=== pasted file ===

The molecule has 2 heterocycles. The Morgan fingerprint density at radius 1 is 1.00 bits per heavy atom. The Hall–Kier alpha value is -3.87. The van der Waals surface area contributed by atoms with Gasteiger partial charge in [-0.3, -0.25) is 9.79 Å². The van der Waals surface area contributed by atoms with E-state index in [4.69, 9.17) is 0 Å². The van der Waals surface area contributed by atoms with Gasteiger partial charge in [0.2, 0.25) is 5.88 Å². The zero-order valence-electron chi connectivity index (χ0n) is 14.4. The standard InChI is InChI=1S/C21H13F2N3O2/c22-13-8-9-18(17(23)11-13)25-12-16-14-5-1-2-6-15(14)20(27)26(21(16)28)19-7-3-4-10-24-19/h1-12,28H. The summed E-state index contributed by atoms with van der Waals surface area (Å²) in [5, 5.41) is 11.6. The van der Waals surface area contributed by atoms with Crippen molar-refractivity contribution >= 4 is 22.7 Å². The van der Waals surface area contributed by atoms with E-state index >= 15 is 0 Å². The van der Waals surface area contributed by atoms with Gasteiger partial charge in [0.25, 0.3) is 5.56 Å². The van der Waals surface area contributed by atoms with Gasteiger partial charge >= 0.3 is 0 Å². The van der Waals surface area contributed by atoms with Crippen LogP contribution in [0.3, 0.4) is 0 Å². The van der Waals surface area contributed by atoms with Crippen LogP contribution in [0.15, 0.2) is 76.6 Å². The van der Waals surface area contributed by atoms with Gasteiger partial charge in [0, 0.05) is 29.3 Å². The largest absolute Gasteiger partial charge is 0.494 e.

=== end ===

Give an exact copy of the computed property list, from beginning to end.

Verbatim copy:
The molecule has 2 heterocycles. The Morgan fingerprint density at radius 1 is 1.00 bits per heavy atom. The Hall–Kier alpha value is -3.87. The van der Waals surface area contributed by atoms with Gasteiger partial charge in [-0.3, -0.25) is 9.79 Å². The van der Waals surface area contributed by atoms with E-state index in [4.69, 9.17) is 0 Å². The van der Waals surface area contributed by atoms with Gasteiger partial charge in [0.2, 0.25) is 5.88 Å². The zero-order valence-electron chi connectivity index (χ0n) is 14.4. The standard InChI is InChI=1S/C21H13F2N3O2/c22-13-8-9-18(17(23)11-13)25-12-16-14-5-1-2-6-15(14)20(27)26(21(16)28)19-7-3-4-10-24-19/h1-12,28H. The summed E-state index contributed by atoms with van der Waals surface area (Å²) in [5, 5.41) is 11.6. The van der Waals surface area contributed by atoms with Crippen molar-refractivity contribution >= 4 is 22.7 Å². The van der Waals surface area contributed by atoms with E-state index >= 15 is 0 Å². The van der Waals surface area contributed by atoms with Gasteiger partial charge in [0.25, 0.3) is 5.56 Å². The van der Waals surface area contributed by atoms with Gasteiger partial charge >= 0.3 is 0 Å². The van der Waals surface area contributed by atoms with Crippen LogP contribution in [0.3, 0.4) is 0 Å². The van der Waals surface area contributed by atoms with Crippen LogP contribution in [0.15, 0.2) is 76.6 Å². The van der Waals surface area contributed by atoms with Gasteiger partial charge in [0, 0.05) is 29.3 Å². The largest absolute Gasteiger partial charge is 0.494 e.